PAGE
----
Market Wrap – August 2023

Key events in July 2023
  • Global shares made solid gains in July. Optimism over ‘Artificial Intelligence’ (AI) and encouraging signs that global inflation is moderating continue to outweigh concerns over rising interest rates and bond yields.
  • Wall Street’s benchmark S&P 500 Index made strong gains. The promise of AI boosting productivity and profit margins for technology companies remains the key positive for US shares. Further encouraging signs of consumer inflation moderating to 3% annual change in June also boosted investor sentiment. The Federal Reserve raised US interest rates again by 0.25% to 5.25% – 5.50% range in July but signalled that future decisions will be guided by the data.
  • European share markets made mild gains even with continuing worries over the Russia-Ukraine conflict and another 0.25% rise in interest rates by the European Central Bank (ECB).
  • Asian share markets also delivered positive performances. The MSCI China Index, in local currency terms, rebounded strongly with hopes for further stimulus measures by China’s central bank and government. Japanese shares delivered milder gains given the central bank signaled “more flexibility” on the current low interest rates.
  • Australian shares made strong gains given lower inflation and hopes that China will pursue more stimulus. The Energy sector led the market with an 8.8% monthly return given a rebound in oil prices. Financials (4.9%) made a strong rebound with optimism that the Reserve Bank of Australia’s (RBA) interest rate hiking cycle was coming to an end. Information Technology (4.5%) was boosted by the mania for AI-related shares. Resources (2.3%) made solid gains given China’s stimulus hopes. However, there was some weakness in Consumer Staples (-1.0%) and Health Care (-1.5%) with concerns that the consumer was struggling.
  • Australia’s economy is giving mixed signals with robust jobs growth and moderating inflation being countered by weak retail spending. Consumer price pressures also moderated in the June quarter with annual inflation coming in at 6%. However, consumers still confront a ‘painful squeeze’ on budgets. Retail sales disappointed in June with a sharp fall. The RBA again held the cash interest rate steady at 4.1% but maintained guidance that further interest rate rises “may be required”.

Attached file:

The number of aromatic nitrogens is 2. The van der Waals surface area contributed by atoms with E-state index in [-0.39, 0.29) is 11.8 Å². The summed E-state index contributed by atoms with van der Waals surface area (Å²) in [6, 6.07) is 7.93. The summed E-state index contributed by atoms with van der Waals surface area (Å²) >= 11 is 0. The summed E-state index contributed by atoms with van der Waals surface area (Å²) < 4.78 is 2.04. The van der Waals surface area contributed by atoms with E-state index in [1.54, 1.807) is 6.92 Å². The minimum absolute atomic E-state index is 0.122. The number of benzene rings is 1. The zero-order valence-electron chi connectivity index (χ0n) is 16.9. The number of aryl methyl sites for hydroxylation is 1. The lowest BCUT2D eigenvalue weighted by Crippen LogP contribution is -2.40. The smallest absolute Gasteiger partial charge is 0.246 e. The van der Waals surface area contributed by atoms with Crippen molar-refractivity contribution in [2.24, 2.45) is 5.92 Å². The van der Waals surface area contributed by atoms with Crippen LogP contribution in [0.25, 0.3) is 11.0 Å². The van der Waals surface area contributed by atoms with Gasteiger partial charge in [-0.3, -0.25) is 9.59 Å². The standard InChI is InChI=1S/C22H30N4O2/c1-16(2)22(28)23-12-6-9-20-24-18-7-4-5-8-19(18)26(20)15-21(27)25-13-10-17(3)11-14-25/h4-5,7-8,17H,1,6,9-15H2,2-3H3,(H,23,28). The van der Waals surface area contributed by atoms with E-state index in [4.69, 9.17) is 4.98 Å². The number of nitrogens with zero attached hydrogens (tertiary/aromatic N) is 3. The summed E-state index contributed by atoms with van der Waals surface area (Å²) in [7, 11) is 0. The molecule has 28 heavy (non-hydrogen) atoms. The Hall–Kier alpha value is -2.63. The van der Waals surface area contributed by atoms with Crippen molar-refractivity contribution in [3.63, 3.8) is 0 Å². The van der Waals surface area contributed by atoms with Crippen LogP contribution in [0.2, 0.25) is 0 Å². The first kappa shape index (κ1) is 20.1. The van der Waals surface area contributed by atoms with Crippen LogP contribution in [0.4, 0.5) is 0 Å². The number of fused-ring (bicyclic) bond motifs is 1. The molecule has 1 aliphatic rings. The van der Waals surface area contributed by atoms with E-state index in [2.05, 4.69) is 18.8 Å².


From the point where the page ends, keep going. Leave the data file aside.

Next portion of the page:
Asset class summary

Asset class returns in Australian dollars – periods to 31 July 2023


1 month %

3 months %

1 year %

3 years pa %

5 years pa %

10 years pa %

Australian shares








Global shares (hedged)








Global shares (unhedged)








Emerging markets (unhedged)








Australian property securities








Global property securities (hedged)








Global listed infrastructure (hedged)








Australian bonds








Global bonds (hedged)








Global high yield bonds (hedged)








Australian Inflation-linked bonds

























Past performance is not a reliable indicator of future performance.

Sources: Australian shares – S&P/ASX 200 Total Return Index; Global shares (hedged) – MSCI All Countries World (A$ hedged, Net); Global shares (unhedged) – MSCI All Countries World in A$ (Net); Emerging markets – MSCI Emerging Markets in A$ (Net); Australian property securities – S&P/ASX 300 A-REIT Accumulation Index; Global property securities – FTSE EPRA/NAREIT Developed (A$ hedged, Net); Global listed infrastructure – FTSE Global Core Infrastructure 50/50 (Hedged $A); Australian bonds – Bloomberg AusBond Composite 0+ Yr Index; Global bonds (A$ hedged) – Barclays Global Aggregate (A$ hedged, Gross); Global high yield bonds (A$ hedged) – Barclays US High Yield Ba/B Cash Pay x Financials ($A Hedged); Australian inflation-linked bonds – Bloomberg AusBond Inflation Government 0+ Yr Index; Cash – Bloomberg AusBond Bank Bill Index; AUD/USD – WM/Reuters Daily (4 pm GMT).

Key events in global markets over the last three months to July

Global share prices have continued to climb a wall of worries this year. High inflation, rising interest rates, banking stresses and the conflict in Ukraine have not yet curbed investor’s enthusiasm. Global shares (hedged) delivered an exceptionally strong 8.1% return for the three months to July. The stronger Australian dollar has partly dented gains with the unhedged global shares providing a milder 6.4% return.


Wall Street’s benchmark S&P 500 Index has delivered a remarkable 10.4% return in local currency terms. These strong gains come despite the US central bank continuing to raise interest rates. Investors appear to have gained solace from milder consumer inflation with June’s 3% annual result being the lowest in the past two years. US economic activity appears resilient with robust jobs growth countering milder retail spending.


European shares made a strong quarterly gain of 2.6% despite the Russia-Ukraine conflict on their doorstep.


The performance of Asian share markets is improving. The MSCI China Index has rebounded by 5.5% in local currency terms with hopes that China will pursue more stimulus to support their subdued economy. Japan’s Nikkei 225 Index delivered an exceptionally strong return of 15.1%, in local currency terms, given the low interest rate and bond yield settings.


Global bonds (hedged) delivered a mildly negative -0.8% quarterly return with inflation concerns still prominent.


Global high yield bonds (hedged) made a positive gain with a 1.3% return. Investors have regained their appetite for high yield with optimism that the global economy is proving resilient to the wall of worries.